The Collapse of the Grand Alliance, 1945-1947
Harry S. Trumansucceeded Franklin D. Roosevelt in the presidency determined to continue the domestic and foreign policies of his predecessor, including the attempt to create a collaborative relationship with the Soviet Union. Yet within two years after Truman entered the White House, the Grand Alliance had disintegrated, the United States and the Soviet Union had become bitter enemies, and what soon was called the Cold War had begun. Until this day, historians have debated the reasons for this major transformation in American foreign policy.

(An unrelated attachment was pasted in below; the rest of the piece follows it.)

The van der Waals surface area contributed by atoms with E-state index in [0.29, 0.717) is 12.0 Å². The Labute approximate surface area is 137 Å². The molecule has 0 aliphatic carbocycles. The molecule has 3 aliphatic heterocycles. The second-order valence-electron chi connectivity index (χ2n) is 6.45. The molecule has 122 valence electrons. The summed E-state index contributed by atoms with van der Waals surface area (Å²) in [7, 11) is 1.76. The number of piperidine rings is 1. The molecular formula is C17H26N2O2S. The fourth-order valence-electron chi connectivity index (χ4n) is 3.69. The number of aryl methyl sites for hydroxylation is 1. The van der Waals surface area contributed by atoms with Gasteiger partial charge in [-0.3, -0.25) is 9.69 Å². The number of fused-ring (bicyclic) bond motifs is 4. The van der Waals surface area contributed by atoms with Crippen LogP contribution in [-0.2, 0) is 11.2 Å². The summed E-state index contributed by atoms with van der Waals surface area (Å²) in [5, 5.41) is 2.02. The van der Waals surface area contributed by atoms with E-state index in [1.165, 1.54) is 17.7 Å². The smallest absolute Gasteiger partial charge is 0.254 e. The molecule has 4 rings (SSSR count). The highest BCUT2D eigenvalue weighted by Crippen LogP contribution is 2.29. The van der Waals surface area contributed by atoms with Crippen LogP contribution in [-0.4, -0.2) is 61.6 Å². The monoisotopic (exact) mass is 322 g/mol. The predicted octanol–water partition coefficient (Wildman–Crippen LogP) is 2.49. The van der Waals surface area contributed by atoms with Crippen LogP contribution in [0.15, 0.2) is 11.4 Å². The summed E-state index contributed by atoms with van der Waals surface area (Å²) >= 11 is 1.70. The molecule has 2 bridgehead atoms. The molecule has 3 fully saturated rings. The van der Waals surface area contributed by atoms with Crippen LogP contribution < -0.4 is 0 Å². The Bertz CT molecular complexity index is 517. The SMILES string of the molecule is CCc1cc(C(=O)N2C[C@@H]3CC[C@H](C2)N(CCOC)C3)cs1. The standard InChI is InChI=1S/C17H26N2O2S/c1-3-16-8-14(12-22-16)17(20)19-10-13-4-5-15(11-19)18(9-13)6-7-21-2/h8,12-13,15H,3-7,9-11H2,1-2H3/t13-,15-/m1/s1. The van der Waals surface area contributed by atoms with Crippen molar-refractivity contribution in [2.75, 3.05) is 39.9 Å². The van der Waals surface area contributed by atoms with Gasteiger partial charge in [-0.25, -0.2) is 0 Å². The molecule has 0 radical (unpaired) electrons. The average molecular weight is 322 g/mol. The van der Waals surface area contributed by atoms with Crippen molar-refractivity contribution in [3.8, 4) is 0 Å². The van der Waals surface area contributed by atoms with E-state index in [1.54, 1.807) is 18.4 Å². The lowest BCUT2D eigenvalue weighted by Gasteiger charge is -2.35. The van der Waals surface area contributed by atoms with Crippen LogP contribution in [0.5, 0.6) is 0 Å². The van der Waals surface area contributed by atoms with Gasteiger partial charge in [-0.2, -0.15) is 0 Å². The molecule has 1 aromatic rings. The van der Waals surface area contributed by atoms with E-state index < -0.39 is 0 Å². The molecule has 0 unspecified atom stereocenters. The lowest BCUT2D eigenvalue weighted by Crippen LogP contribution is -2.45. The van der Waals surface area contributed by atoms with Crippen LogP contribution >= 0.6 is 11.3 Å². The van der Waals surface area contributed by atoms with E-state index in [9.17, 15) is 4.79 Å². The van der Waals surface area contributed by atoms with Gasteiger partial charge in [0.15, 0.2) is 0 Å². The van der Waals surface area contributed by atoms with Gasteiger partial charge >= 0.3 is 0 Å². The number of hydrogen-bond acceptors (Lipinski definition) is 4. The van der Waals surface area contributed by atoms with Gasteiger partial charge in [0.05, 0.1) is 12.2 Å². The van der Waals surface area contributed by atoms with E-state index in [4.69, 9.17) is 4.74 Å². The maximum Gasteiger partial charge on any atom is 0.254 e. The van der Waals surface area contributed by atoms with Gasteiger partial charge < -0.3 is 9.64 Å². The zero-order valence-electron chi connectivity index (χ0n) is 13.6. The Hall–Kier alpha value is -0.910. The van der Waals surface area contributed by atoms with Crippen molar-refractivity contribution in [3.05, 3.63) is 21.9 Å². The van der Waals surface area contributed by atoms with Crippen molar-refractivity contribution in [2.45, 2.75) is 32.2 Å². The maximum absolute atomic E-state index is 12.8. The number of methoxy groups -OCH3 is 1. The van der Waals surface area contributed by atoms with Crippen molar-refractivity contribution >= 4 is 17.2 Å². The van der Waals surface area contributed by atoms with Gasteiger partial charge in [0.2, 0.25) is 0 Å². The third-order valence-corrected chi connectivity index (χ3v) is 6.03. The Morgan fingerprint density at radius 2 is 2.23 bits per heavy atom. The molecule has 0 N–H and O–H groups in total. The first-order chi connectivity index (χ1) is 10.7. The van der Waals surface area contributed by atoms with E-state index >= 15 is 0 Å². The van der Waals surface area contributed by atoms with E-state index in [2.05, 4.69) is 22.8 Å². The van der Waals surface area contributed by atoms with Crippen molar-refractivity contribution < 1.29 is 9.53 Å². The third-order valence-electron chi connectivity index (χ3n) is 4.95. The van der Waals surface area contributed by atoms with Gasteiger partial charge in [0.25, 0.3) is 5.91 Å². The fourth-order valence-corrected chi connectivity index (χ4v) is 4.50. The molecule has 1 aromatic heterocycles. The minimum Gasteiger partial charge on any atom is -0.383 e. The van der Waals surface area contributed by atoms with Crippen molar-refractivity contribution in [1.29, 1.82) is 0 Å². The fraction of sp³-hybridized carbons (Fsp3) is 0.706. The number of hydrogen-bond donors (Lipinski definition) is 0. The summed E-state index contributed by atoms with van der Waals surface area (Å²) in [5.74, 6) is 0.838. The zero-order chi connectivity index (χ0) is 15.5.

The new president was at least partly responsible for the breakup of the Grand Alliance. When Truman entered the presidency in April 1945 he knew little about foreign policy, and almost nothing about the complexities of Roosevelt's Soviet diplomacy. His entire experience in government had been in the arena of domestic affairs. After failing in a haberdashery business, he was elected a county official in his native Missouri. In 1934 he ran for and, with the support of "Boss" Tom Pendergast's Kansas City political machine, was elected to the U.S. Senate. Ten years later, he was nominated to be Roosevelt's vice-presidential running mate. Truman, who staunchly supported the New Deal and the president's foreign policy, and who had won acclaim for his work as the head of a Senate committee that had investigated the national defense program during the war, offended neither conservatives nor liberals, and as a result was considered a safe choice for the second spot on the ticket. But as vice president, following Roosevelt's election to a fourth term, Truman was excluded from the president's circle of advisers. In fact, between Roosevelt's return from Yalta and his death, Truman had met with him only twice. Truman was not informed about the Yalta accords, nor even the existence of the atomic bomb project, until after he was sworn in as Roosevelt's successor on April 12, 1945.1